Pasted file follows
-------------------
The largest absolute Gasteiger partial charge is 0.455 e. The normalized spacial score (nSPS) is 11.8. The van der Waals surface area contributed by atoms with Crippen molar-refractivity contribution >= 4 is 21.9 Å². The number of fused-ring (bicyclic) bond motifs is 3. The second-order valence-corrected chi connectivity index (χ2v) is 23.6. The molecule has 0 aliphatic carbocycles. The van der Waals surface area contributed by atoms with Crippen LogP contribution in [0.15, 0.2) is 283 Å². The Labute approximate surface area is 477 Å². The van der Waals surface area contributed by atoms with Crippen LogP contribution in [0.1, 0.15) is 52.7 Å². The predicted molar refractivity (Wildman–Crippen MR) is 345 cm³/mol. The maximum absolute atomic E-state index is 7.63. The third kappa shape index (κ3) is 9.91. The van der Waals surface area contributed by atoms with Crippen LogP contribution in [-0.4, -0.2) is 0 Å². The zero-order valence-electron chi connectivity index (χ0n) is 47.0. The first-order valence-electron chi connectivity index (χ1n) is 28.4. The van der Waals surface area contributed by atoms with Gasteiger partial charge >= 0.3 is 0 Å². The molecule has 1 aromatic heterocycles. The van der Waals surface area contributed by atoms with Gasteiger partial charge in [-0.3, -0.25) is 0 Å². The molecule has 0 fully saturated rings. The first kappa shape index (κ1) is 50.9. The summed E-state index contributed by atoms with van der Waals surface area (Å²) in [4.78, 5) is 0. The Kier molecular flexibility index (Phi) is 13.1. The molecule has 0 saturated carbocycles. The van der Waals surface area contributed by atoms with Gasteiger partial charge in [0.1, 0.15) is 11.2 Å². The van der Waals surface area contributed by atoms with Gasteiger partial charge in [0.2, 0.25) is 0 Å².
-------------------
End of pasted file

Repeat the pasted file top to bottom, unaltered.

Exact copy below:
The largest absolute Gasteiger partial charge is 0.455 e. The normalized spacial score (nSPS) is 11.8. The van der Waals surface area contributed by atoms with Crippen molar-refractivity contribution >= 4 is 21.9 Å². The number of fused-ring (bicyclic) bond motifs is 3. The second-order valence-corrected chi connectivity index (χ2v) is 23.6. The molecule has 0 aliphatic carbocycles. The van der Waals surface area contributed by atoms with Crippen LogP contribution in [0.15, 0.2) is 283 Å². The Labute approximate surface area is 477 Å². The van der Waals surface area contributed by atoms with Crippen LogP contribution in [0.1, 0.15) is 52.7 Å². The predicted molar refractivity (Wildman–Crippen MR) is 345 cm³/mol. The maximum absolute atomic E-state index is 7.63. The third kappa shape index (κ3) is 9.91. The van der Waals surface area contributed by atoms with Crippen LogP contribution in [-0.4, -0.2) is 0 Å². The zero-order valence-electron chi connectivity index (χ0n) is 47.0. The first-order valence-electron chi connectivity index (χ1n) is 28.4. The van der Waals surface area contributed by atoms with Gasteiger partial charge >= 0.3 is 0 Å². The molecule has 1 aromatic heterocycles. The van der Waals surface area contributed by atoms with Gasteiger partial charge in [-0.3, -0.25) is 0 Å². The molecule has 0 fully saturated rings. The first kappa shape index (κ1) is 50.9. The summed E-state index contributed by atoms with van der Waals surface area (Å²) in [4.78, 5) is 0. The Kier molecular flexibility index (Phi) is 13.1. The molecule has 0 saturated carbocycles. The van der Waals surface area contributed by atoms with Gasteiger partial charge in [0.1, 0.15) is 11.2 Å². The van der Waals surface area contributed by atoms with Gasteiger partial charge in [0.2, 0.25) is 0 Å².